A Selfless Respect for Reality
Syndicated from upaya.org, Mar 31, 2022

3 minute read


In her book The Sovereignty of Good (1970), Iris Murdoch defined humility as a “selfless respect for reality.” She writes that “our picture of ourselves has become too grand.” This I discovered from sitting at the bedsides of dying people, volunteering in the prison system, and protesting war and environmental devastation. Engaging in the world in this spirit showed me how serious the costs of suffering can be for all, and how important it is for us to have a selfless respect for reality.

Thinking about our current global situation, I recall the work of Kazimierz Dąbrowski, the Polish psychiatrist and psychologist who proposed a theory of personality development called positive disintegration. This is a transformational approach to psychological growth based on the idea that crises are important for our personal maturation. Dabrowski’s concept is similar to a tenet of systems theory: living systems that break down can reorganize at a higher and more robust level—if they learn from the break-down experience.

Working as an anthropologist in Mali and Mexico, I also observed positive disintegration as a core dynamic in “rites of passage.” These are ceremonies of initiation that mark important life transitions, and are intended to deepen and strengthen the process of maturation.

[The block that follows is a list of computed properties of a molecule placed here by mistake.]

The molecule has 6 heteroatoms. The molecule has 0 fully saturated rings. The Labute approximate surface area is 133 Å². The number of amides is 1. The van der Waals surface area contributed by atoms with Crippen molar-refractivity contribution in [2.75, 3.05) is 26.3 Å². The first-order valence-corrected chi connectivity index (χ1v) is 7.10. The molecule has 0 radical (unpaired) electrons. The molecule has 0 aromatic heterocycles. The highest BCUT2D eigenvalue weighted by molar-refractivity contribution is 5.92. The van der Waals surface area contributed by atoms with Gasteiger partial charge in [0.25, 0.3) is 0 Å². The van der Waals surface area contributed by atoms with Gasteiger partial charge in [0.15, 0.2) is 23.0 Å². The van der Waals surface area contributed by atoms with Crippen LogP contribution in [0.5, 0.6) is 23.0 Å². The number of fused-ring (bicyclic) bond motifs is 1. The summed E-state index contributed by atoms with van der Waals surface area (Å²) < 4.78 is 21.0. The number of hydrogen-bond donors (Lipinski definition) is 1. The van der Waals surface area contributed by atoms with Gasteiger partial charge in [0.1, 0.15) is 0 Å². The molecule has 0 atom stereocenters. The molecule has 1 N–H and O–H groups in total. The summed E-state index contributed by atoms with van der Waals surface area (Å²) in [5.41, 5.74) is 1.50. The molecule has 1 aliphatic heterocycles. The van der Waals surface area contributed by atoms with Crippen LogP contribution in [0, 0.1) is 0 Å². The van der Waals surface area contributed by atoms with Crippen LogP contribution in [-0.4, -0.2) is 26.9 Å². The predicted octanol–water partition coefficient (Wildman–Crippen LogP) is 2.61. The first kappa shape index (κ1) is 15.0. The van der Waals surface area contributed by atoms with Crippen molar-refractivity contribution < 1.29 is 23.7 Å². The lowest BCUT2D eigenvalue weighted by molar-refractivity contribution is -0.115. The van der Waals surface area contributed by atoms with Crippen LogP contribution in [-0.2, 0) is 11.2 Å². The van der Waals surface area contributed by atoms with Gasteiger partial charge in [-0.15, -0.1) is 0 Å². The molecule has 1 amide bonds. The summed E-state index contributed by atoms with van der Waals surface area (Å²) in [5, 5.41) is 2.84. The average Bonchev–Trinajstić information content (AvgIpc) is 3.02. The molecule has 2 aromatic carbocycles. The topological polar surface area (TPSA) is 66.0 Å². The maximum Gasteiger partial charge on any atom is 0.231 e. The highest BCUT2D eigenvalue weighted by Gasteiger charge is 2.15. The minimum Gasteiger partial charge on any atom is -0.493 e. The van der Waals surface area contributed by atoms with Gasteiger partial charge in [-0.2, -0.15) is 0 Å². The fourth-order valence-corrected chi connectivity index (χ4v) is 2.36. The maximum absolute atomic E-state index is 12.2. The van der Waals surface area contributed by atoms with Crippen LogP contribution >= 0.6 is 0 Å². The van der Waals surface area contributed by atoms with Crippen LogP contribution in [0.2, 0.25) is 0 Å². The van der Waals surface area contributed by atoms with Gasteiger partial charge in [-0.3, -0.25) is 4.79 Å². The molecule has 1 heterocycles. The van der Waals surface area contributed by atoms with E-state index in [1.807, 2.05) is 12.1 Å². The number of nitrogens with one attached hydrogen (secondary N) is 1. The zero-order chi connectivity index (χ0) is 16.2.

Years later, I was to hear the Vietnamese teacher Thích NhaÌ‚t HaÌ£nh echo this wisdom as he spoke of the suffering he experienced while being in the midst of the war in Vietnam and then later on as a refugee. he would say: “No mud, no lotus.”

The pandemic, the ravages of the climate catastrophe felt in so many quarters, and the terrible social, racial, and political churn we are witnessing, have given us a vivid chance to look at how we live as individuals and also as a society. It is essential that we acknowledge we share a common planet with all beings. As humans we have a responsibility to take care of our common home and each other.

Many of us have also discovered that our practice is being intimate with exactly where we are and where the world is, tough though this can be. We have to be in it and let ourselves be worked by it. We have to not turn away from suffering but turn toward it with wise hope supporting us.

Rebecca Solnit has written: “the unknown need not be turned into the known through false divination, or the projection of grim political or ideological narratives; it’s a celebration of darkness. Afraid of the darkness of the unknown, the spaces in which we see only dimly, we often choose the darkness of closed eyes, of obliviousness.”

Keats coined the term ‘negative capability’ in a letter he wrote to his brothers George and Tom in 1817. Inspired by Shakespeare’s work, he describes it as “being in uncertainties and doubts, without any irritable reaching after fact and reason.” Negative capability pertains to the ability to live within the penetralium of unknown.

This is what we are asked to do now: Be with Not Knowing, Bear Witness, and then engage in Compassionate Action. A deep bow to my teachers Roshis Bernie Glassman and Jishu Angyo Holmes, who lived the Three Tenets and shared them as a powerful path of practice.


Syndicated from www.upaya.org. Upaya Zen Center is a socially engaged Buddhist center in Santa Fe, New Mexico. Roshi Joan Halifax, Abbot is the Founder of Upaya Zen Center and an author, and social activist. 

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